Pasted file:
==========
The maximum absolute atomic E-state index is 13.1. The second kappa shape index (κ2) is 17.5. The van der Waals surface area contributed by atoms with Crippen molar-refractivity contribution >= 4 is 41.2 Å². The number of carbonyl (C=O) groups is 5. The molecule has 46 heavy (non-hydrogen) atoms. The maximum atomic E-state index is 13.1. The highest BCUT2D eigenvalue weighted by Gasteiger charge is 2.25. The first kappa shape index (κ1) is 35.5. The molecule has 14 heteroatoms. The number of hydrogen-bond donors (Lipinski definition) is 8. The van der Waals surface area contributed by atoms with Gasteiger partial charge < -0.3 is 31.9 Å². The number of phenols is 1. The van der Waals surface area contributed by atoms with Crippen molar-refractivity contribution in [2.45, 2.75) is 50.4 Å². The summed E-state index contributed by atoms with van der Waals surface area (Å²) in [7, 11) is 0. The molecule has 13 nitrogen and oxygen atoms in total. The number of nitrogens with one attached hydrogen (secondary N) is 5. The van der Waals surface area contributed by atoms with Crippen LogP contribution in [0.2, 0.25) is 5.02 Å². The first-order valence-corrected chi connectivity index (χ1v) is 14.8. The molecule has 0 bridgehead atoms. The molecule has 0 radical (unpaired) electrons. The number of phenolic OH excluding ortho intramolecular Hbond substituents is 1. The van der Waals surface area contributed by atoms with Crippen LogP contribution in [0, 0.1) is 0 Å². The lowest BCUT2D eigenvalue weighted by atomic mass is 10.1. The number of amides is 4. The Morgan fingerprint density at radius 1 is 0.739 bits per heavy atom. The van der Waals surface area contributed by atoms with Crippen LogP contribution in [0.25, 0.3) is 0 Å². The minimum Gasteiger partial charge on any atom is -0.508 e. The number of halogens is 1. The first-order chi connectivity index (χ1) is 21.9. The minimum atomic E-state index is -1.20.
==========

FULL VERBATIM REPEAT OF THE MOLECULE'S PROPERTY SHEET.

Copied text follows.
The maximum absolute atomic E-state index is 13.1. The second kappa shape index (κ2) is 17.5. The van der Waals surface area contributed by atoms with Crippen molar-refractivity contribution >= 4 is 41.2 Å². The number of carbonyl (C=O) groups is 5. The molecule has 46 heavy (non-hydrogen) atoms. The maximum atomic E-state index is 13.1. The highest BCUT2D eigenvalue weighted by Gasteiger charge is 2.25. The first kappa shape index (κ1) is 35.5. The molecule has 14 heteroatoms. The number of hydrogen-bond donors (Lipinski definition) is 8. The van der Waals surface area contributed by atoms with Gasteiger partial charge < -0.3 is 31.9 Å². The number of phenols is 1. The van der Waals surface area contributed by atoms with Crippen molar-refractivity contribution in [2.45, 2.75) is 50.4 Å². The summed E-state index contributed by atoms with van der Waals surface area (Å²) in [7, 11) is 0. The molecule has 13 nitrogen and oxygen atoms in total. The number of nitrogens with one attached hydrogen (secondary N) is 5. The van der Waals surface area contributed by atoms with Crippen LogP contribution in [0.2, 0.25) is 5.02 Å². The first-order valence-corrected chi connectivity index (χ1v) is 14.8. The molecule has 0 bridgehead atoms. The molecule has 0 radical (unpaired) electrons. The number of phenolic OH excluding ortho intramolecular Hbond substituents is 1. The van der Waals surface area contributed by atoms with Crippen LogP contribution in [0, 0.1) is 0 Å². The lowest BCUT2D eigenvalue weighted by atomic mass is 10.1. The number of amides is 4. The Morgan fingerprint density at radius 1 is 0.739 bits per heavy atom. The van der Waals surface area contributed by atoms with Crippen LogP contribution in [0.25, 0.3) is 0 Å². The minimum Gasteiger partial charge on any atom is -0.508 e. The number of halogens is 1. The first-order chi connectivity index (χ1) is 21.9. The minimum atomic E-state index is -1.20.